Titus, ii. 11, 12. For the grace of God, that bringeth salvation, hath

appeared unto all men, teaching us, that denying ungodliness and worldly lusts, we should live soberly,

righteously, and godly, in this present world. There are certain particular texts of Scripture which are of inestimable use; for that in a few short, clear words they show us the sum of our duty. Such texts ought to be deeply infixed and imprinted upon our memories; to be written indeed upon our hearts. The text which I have read to you is entitled to this distinction. No single sentence, that ever was written down for the direction of mankind, comprises more important truth in less room. The text gives us a rule of life and conduct: and tells us that to lay down for mankind this rule, and enforce it by the promise of salvation, was a great object of the Gospel being published in the world. The Gospel might include other objects, and answer other purposes ; but, as far as related to the regulation of life and conduct, this was its object and its purpose. The rule, you hear, is that, “denying ungodliness and worldly lusts, we should live soberly, righteously, and godly, in this present world.” We must begin by denying ungodliness and worldly lusts :” which means, that we must resist or break off all sins of licentiousness, debauchery, and intemperance; for these are what

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are specifically meant by worldly lusts. And, these must be denied; that is, they must either be withstood in the first instance, or the evil courses into which they have drawn us must be broken off.

When a rule of morals is plain and positive, it is seldom that there is any advantage in enlarging upon the rule itself. We only weaken it

We only weaken it by dilating it. I shall employ, therefore, my present discourse in offering such heads of advice as may be likely, by God's blessing, to assist us in rendering obedience to the rule laid down for us ; an obedience, upon which salvation depends.

First, then, I observe, concerning licentious practices, that it is most practicable to be entirely innocent; that is a more easy thing to withstand them altogether than it is to set bounds to their indulgence. This is a point not sufficiently understood : though true, it is not believed. Men know not what they are doing when they enter upon vicious courses: what a struggle, what a contest, what misery, what torment, they are preparing for themselves. I trust that there is hardly a man or woman living who enters into a course of sin with the design of remaining in it to the end; who can brave the punishment of hell; who intends to die in that state of sure perdition, to which a course of unrepented sin must bring him or her. No: that is not the plan of the worst, much less of the generality, of mankind. Their plan is to allow themselves to a certain length, and there stop ; for a certain time, and then reform ; in such and such opportunities and temptations, but in no more. Now, to such persons and to such plans, I say this, that it would not have cost them one-tenth of the mortification, pain, and self-denial, to have kept themselves at a distance from sin, that it must and will cost them to break it off; adding the farther considera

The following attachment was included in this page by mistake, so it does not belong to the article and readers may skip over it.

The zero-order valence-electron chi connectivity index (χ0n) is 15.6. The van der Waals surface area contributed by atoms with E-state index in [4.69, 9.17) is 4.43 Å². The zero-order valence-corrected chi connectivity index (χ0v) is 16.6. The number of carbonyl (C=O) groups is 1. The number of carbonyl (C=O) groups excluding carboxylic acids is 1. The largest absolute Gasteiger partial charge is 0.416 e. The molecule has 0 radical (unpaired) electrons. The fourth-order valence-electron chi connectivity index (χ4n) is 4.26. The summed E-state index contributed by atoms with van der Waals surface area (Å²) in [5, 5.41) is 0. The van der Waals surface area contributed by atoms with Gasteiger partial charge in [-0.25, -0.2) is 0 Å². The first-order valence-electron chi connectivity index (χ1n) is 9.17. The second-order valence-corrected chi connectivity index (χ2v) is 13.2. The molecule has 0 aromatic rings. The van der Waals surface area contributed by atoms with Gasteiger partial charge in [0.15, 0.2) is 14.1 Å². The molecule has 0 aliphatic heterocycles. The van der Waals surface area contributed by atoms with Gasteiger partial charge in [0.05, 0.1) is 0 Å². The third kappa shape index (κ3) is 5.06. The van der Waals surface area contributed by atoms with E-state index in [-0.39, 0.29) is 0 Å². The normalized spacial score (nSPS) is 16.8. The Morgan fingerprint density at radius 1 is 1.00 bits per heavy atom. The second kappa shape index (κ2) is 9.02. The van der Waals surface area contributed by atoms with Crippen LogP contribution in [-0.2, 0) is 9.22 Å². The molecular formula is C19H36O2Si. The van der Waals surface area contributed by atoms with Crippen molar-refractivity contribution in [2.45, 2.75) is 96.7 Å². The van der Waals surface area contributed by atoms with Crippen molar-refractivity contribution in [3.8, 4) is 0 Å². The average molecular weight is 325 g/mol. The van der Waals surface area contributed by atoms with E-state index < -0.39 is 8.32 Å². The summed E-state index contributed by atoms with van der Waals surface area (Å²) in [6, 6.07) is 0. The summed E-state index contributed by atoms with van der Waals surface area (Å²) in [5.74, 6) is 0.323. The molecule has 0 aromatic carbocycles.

tion, that, so long as men preserve their innocence, the consciousness of doing what is right is both the strongest possible support of their resolution, and the most constant source of satisfaction to their thoughts: but that when men once begin to give way to vicious indulgences, another state of things takes place in their breasts. Disturbance at the heart; struggles and defeats, resolutions and relapses, self-reproach and self-condemnation, drive out all quietness and tranquillity of conscience. Peace within is at an end. All is unsettled. Did the young and inexperienced know the truth of this matter; how much easier it is to keep innocence than to return to it ; how great and terrible is the danger that they do not return to it at all ; surely they would see, and see in a light strong enough to influence their determination, that to adhere inviolably to the rules of temperance, soberness, and chastity, was their safety, their wisdom, their happiness. How many bitter thoughts does the innocent man avoid I Serenity and cheerfulness are his portion. Hope is continually pouring its balm into his soul. His heart is at rest, whilst others are goaded and tortured by the stings of a wounded conscience, the remonstrances and risings up of principles which they cannot forget ; perpetually teased by re